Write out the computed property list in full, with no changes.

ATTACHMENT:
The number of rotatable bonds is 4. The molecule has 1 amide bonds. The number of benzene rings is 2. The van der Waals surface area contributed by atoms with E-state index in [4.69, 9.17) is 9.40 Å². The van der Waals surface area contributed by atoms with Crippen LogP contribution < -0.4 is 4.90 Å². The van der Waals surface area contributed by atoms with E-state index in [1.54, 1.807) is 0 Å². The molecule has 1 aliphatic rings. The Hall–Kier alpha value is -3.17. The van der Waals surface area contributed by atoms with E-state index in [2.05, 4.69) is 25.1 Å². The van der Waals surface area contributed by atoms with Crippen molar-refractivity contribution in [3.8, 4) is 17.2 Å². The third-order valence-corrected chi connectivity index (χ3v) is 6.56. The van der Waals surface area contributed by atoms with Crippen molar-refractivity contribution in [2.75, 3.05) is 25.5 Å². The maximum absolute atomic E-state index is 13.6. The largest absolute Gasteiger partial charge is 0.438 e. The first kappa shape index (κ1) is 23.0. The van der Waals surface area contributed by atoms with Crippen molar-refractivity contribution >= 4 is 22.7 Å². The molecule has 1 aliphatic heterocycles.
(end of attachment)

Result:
The number of rotatable bonds is 4. The molecule has 1 amide bonds. The number of benzene rings is 2. The van der Waals surface area contributed by atoms with E-state index in [4.69, 9.17) is 9.40 Å². The van der Waals surface area contributed by atoms with Crippen LogP contribution < -0.4 is 4.90 Å². The van der Waals surface area contributed by atoms with E-state index in [1.54, 1.807) is 0 Å². The molecule has 1 aliphatic rings. The Hall–Kier alpha value is -3.17. The van der Waals surface area contributed by atoms with E-state index in [2.05, 4.69) is 25.1 Å². The van der Waals surface area contributed by atoms with Crippen molar-refractivity contribution in [3.8, 4) is 17.2 Å². The third-order valence-corrected chi connectivity index (χ3v) is 6.56. The van der Waals surface area contributed by atoms with Crippen molar-refractivity contribution in [2.75, 3.05) is 25.5 Å². The maximum absolute atomic E-state index is 13.6. The largest absolute Gasteiger partial charge is 0.438 e. The first kappa shape index (κ1) is 23.0. The van der Waals surface area contributed by atoms with Crippen molar-refractivity contribution >= 4 is 22.7 Å². The molecule has 1 aliphatic heterocycles.